Thanks to the recommendation from a friend of mine, I purchased the OBi100 VoIP Telephone Adapter last week while it was on sale on amazon.com for under $40. This is a cool gizmo that allows Google Voice users to make and receive phone calls for free as long as they have a decent Internet connection. I opted for the free shipping from Amazon.com, so it should be in sometime by the end of the week. I will be sure to post once I get a chance to try it out!
Have you ever wanted to share a large file with someone and it was just too big to email? Have you ever wanted to synchronize files between computers at home and at work? Both Dropbox and SugarSync will do both of these for you, but the question is, which one is better? Well, the answer depends on you!
Dropbox is very simple to use and has a single folder where you put all of your files you want to sync with the Dropbox servers. If you don’t mind moving some of your files from their current location, then this is the simplest way to go. Dropbox gives you 2GB of space for free, but if you use my referral link, we will both get a bonus! I use Dropbox to keep my email synchronized between my virtual machines, to keep files handy for use on my phone, and to share files with friends.
SugarSync is a little more complicated to use, but has some advantages over Dropbox. First, you get 5GB of storage for free, and they offer a bonus too if you use my referral link. Just like Dropbox, you get a dedicated folder for synchronization, but they call it a Magic Briefcase. The second advantage is that you can pick and choose additional folders on your computer to synchronize to the SugarSync servers using the client, albeit a little complicated to use. The third advantage of SugarSync is that it will synchronize your photos on your Android mobile device to your computer effortlessly. Dropbox has since added this feature, but I still prefer to use SugarSync for this because I have more space available and don’t have to worry about running low anytime soon.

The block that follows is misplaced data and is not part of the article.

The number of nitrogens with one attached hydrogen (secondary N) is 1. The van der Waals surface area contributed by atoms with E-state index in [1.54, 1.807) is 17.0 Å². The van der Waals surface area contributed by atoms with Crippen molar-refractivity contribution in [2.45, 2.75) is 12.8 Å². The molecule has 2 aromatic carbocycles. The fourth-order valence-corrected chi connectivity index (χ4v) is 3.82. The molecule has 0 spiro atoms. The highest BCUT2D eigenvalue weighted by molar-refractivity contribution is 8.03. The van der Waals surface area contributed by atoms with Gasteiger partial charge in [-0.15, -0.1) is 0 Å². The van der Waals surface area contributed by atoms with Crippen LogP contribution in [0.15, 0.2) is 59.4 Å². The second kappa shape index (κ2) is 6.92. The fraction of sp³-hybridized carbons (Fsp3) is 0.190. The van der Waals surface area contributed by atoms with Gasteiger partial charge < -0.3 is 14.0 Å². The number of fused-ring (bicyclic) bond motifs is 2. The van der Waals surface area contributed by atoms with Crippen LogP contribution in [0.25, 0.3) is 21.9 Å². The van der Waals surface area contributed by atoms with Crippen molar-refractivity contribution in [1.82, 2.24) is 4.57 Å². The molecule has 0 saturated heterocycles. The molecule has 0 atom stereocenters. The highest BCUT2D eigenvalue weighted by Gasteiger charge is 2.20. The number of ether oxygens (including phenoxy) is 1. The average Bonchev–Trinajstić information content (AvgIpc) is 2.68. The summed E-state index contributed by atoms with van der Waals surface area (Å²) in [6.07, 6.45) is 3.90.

Either way you prefer, these two services will give you a secure cloud storage capability that makes your digital life simpler. These give me a way to replace Floppies, CDs and DVDs to get data to someone that has Internet access.
Mike Halsey details Windows 7 in depth in Troubleshooting Windows® 7 Inside Out by discussing everything from the basics to the intricacies of virtualization.
Halsey did a good job explaining a lot of the issues in a very easy to understand method, but sometimes critical details are not discussed. Partitioning is explained in depth and is explained very well, but partitions should be created relative to the size of the Hard Drive and is completely determined by how the user will be utilizing the space on the disk. I agree with his thoughts on shareware and to steer clear of it, but there are many great open source options out there under the GNU GPL that could give the user something free to accomplish their needs. A great example would be LibreOffice, a completely free alternative to Microsoft Office.
I really liked that Halsey included some Linux based tools for recovering from disaster when it hits. There have been many times when I have used Ubuntu or some other flavor or Linux to resolve an issue. Overall, I would recommend this book for anyone wanting an in-depth view into dealing with some of the common and even some of the not so common issues faced when working in a Windows 7 environment. There is a lot of good information, but it may not be easy to find since the index isn’t very detailed. Additionally, if you want details on how to do something covered in the book, it is a good idea to read the entire chapter for the extra bits of information in the INSIDE OUT snippets.